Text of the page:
In 1978 the Pembroke Lumber Kings fired Bryan Murray. The captain of that Lumber Kings team, Warnie Richardson, has been taking credit for Murray’s NHL coaching and general manager career ever since. Murray was let go after Richardson went public with several complaints the players had with the owners of the team and Murray didn’t refute them. Within three years of Murray’s dismissal by the Junior A hockey team, he was coaching the Washington Capitals, the start of a long professional coaching and managerial career at the highest levels of hockey.
Byran Murray may be the best known NHL coach who had ties to the Pembroke Lumber Kings, but there are others who are also making their mark. Jim Montgomery who played under Jim Farelli in the late 1980’s and played some games in the NHL has been the head coach of the Dallas Stars for the past two seasons. Montgomery had a lot of success in American college hockey as a coach before getting his break in Dallas.
Sheldon Keefe who won five consecutive league championships and Pembroke’s only national junior A title in 2011 as the Kings coach is widely expected to be the heir to the throne when Mike Babcock’s tenure ends as head coach of the Toronto Maple Leafs. After leaving Pembroke, Keefe had a lot of success coaching in the Ontario Hockey League with the Sault Ste. Marie Greyhounds, and then moved to Toronto where he led the Marlies to an American Hockey League championship in 2018.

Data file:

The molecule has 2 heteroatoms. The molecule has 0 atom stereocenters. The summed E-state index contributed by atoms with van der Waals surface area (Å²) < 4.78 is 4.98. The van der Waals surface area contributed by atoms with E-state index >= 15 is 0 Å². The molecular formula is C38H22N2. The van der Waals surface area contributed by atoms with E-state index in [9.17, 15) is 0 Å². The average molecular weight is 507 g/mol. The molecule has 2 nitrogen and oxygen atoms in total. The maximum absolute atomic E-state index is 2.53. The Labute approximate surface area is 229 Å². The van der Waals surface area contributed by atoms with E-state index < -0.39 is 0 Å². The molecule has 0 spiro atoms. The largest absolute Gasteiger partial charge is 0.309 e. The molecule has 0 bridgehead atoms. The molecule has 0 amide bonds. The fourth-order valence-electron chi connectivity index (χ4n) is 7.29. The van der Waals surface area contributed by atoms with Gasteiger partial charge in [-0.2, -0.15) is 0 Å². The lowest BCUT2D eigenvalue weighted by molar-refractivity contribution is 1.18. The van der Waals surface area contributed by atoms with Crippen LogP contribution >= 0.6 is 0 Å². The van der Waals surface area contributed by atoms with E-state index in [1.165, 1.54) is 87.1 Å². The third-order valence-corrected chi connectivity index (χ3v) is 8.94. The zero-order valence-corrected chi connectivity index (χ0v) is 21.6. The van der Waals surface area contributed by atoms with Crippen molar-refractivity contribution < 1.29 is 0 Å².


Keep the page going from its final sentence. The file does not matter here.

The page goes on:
Other former Lumber Kings who have also made it to the NHL coaching ranks include Terry Murray, the younger brother of Bryan Murray, who ironically replaced Bryan when he was let go by Washington, and Billy Inglis who had a short stint coaching Buffalo, before the Sabres lured Scotty Bowman from Montreal. Both Terry Murray and Inglis played with Pembroke in the 1960’s and then there is Mike Eastwood, who suited up with the Lumber Kings in the 1980’s. He started coaching as an assistant with the Ottawa 67’s of the OHL and spent last season with the Hershey Bears of the AHL. He is currently working in player development with the Anaheim Ducks of the NHL.
Coaches have to start somewhere, and who knows where their journey will take them. For some, junior hockey will be the end of the road, but for a select few, coaching at the highest levels of the game will become a reality. Bryan Murray didn’t know his walking papers in Pembroke would lead to coaching the Regina Pats to a Western Hockey League and Memorial Cup championship, then a job behind the Hershey Bears bench, and then to the American capital to coach a fledgling expansion team in Washington.
We lost Bryan Murray to cancer a few years ago, but he never forgot how important his start in Pembroke was to his coaching career. He spoke highly of his time in Pembroke, even though it ended badly. He knew it was just part of the game, and years later he could reflect on how his firing in Pembroke was a turning point in his coaching career.